Subscribe to Breaking News emails

You have successfully subscribed to the Breaking News email.

Subscribe today to be the first to to know about breaking news and special reports.

Atlanta, Georgia, Weather: City Tries Orderly Approach to Avoid Repeat of Snow Paralysis

 / Updated 

Breaking News Emails

Get breaking news alerts and special reports. The news and stories that matter, delivered weekday mornings.

The city of Atlanta, eager to avoid a repeat of a paralyzing traffic jam that stranded thousands of people last winter, tried an orderly approach on Wednesday to get drivers off the roads before a snowstorm.

Forecasters called for as much as 4 inches of snow in the northern suburbs, beginning in the afternoon. The Weather Channel said that snow could miss the city itself altogether. But with the temperature expected to be close to freezing, authorities took no chances.

Mayor Kasim Reed asked parents to pick up their children between noon and 2 p.m. and asked other workers to get home between 2 and 4 p.m. — “because at that point, we can’t fix it.”

Gov. Nathan Deal declared a state of emergency for the Atlanta area, and schools closed for the day. More than 150 miles of high-priority roads were treated for snow.

“Our posture right now, and the state’s posture, is safe, not sorry,” the mayor told reporters.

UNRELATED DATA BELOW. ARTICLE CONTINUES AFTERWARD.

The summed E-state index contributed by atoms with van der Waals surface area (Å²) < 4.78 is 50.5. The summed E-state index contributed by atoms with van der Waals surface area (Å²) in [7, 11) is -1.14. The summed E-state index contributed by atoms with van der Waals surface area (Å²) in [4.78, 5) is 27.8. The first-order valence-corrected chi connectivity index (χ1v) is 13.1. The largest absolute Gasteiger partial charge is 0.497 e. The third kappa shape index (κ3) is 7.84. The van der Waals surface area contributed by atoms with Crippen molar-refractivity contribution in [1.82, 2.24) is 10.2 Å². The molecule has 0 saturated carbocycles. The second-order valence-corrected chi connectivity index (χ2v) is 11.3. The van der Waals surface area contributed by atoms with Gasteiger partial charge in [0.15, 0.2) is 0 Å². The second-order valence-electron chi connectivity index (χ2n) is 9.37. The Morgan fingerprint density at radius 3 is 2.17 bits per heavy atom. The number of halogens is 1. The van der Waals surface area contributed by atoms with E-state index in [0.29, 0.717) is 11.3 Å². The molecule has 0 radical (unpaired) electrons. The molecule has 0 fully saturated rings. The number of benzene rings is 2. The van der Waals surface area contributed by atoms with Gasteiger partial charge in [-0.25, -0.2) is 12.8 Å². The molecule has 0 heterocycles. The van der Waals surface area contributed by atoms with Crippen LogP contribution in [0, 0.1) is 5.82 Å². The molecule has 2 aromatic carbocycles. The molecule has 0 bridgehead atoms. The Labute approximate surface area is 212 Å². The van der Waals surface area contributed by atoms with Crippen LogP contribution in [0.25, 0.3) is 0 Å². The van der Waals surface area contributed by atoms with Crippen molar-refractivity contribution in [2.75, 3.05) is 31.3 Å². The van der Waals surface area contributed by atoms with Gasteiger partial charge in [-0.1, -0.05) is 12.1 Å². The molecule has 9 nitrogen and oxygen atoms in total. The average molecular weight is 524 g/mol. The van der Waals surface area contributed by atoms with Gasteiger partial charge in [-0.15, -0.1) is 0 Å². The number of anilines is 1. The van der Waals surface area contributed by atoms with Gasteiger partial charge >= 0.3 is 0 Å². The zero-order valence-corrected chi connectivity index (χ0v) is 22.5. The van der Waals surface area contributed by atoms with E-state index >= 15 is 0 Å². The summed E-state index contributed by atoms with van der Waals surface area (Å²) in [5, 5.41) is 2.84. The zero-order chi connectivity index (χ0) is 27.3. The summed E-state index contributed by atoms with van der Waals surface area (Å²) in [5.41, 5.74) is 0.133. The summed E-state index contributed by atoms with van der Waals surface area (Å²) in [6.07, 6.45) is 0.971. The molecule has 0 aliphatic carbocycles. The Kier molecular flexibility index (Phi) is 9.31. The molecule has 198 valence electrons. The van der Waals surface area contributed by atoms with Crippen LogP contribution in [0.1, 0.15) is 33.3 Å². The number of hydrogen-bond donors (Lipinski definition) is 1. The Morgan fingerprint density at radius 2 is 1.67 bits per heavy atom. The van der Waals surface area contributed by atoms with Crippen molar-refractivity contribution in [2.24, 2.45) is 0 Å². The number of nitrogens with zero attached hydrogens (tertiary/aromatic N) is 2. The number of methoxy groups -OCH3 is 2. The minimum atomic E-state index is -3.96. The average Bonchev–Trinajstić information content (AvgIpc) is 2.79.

Deal said additional equipment and more materials to treat the roadways are available and that "strike teams" are in place to respond to major interstates.

In January 2014, thousands of drivers were stuck on Atlanta interstates for as long as 36 hours after a storm dropped 2½ inches of snow. Authorities said too many people seemed to leave work at once. The city and state were blamed for poor planning.

But on Wednesday morning, Deal said, transportation officials observed a smaller volume of traffic on the interstates. "The public is willing to be a participating partner in the process of protecting themselves and protecting others, so that's a good sign," the governor said.

Breaking News Emails

Get breaking news alerts and special reports. The news and stories that matter, delivered weekday mornings.

SOCIAL

— Erin McClam

Breaking News Emails

Get breaking news alerts and special reports. The news and stories that matter, delivered weekday mornings.
MORE FROM news

Have feedback?

How likely are you to recommend nbcnews.com to a friend or colleague?

0 = Very unlikely
10 = Very likely
Please select answer

Is your feedback about:

Please select answer

Thank you!

Your feedback has been sent out. Please enjoy more of our content.

We appreciate your help making nbcnews.com a better place.